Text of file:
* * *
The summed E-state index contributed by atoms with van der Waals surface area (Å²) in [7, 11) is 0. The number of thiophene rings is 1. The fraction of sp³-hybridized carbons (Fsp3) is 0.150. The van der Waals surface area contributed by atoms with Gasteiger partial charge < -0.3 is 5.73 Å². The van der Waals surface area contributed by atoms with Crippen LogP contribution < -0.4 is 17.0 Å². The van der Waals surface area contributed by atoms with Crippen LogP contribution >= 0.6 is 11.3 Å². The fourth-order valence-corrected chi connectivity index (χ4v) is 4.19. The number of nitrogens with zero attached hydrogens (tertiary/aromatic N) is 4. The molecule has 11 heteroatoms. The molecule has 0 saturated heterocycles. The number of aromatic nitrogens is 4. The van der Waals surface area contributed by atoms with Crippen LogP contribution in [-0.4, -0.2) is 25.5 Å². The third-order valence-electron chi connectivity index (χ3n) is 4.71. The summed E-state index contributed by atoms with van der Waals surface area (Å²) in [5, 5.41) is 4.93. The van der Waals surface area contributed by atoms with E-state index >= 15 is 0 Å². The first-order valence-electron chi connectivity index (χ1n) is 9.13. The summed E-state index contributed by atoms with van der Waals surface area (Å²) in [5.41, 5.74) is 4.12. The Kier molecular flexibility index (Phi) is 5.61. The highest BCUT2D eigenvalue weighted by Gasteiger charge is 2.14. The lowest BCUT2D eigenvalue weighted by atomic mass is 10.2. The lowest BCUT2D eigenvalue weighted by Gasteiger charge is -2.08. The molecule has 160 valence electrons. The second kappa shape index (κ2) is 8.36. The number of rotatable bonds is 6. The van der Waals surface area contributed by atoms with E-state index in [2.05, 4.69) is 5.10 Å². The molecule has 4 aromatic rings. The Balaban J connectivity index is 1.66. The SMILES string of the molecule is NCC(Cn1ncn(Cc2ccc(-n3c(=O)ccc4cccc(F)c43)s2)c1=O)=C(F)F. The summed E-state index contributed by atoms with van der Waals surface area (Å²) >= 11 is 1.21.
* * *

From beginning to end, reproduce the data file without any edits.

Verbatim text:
The summed E-state index contributed by atoms with van der Waals surface area (Å²) in [7, 11) is 0. The number of thiophene rings is 1. The fraction of sp³-hybridized carbons (Fsp3) is 0.150. The van der Waals surface area contributed by atoms with Gasteiger partial charge < -0.3 is 5.73 Å². The van der Waals surface area contributed by atoms with Crippen LogP contribution < -0.4 is 17.0 Å². The van der Waals surface area contributed by atoms with Crippen LogP contribution >= 0.6 is 11.3 Å². The fourth-order valence-corrected chi connectivity index (χ4v) is 4.19. The number of nitrogens with zero attached hydrogens (tertiary/aromatic N) is 4. The molecule has 11 heteroatoms. The molecule has 0 saturated heterocycles. The number of aromatic nitrogens is 4. The van der Waals surface area contributed by atoms with Crippen LogP contribution in [-0.4, -0.2) is 25.5 Å². The third-order valence-electron chi connectivity index (χ3n) is 4.71. The summed E-state index contributed by atoms with van der Waals surface area (Å²) in [5, 5.41) is 4.93. The van der Waals surface area contributed by atoms with E-state index >= 15 is 0 Å². The first-order valence-electron chi connectivity index (χ1n) is 9.13. The summed E-state index contributed by atoms with van der Waals surface area (Å²) in [5.41, 5.74) is 4.12. The Kier molecular flexibility index (Phi) is 5.61. The highest BCUT2D eigenvalue weighted by Gasteiger charge is 2.14. The lowest BCUT2D eigenvalue weighted by atomic mass is 10.2. The lowest BCUT2D eigenvalue weighted by Gasteiger charge is -2.08. The molecule has 160 valence electrons. The second kappa shape index (κ2) is 8.36. The number of rotatable bonds is 6. The van der Waals surface area contributed by atoms with E-state index in [2.05, 4.69) is 5.10 Å². The molecule has 4 aromatic rings. The Balaban J connectivity index is 1.66. The SMILES string of the molecule is NCC(Cn1ncn(Cc2ccc(-n3c(=O)ccc4cccc(F)c43)s2)c1=O)=C(F)F. The summed E-state index contributed by atoms with van der Waals surface area (Å²) >= 11 is 1.21.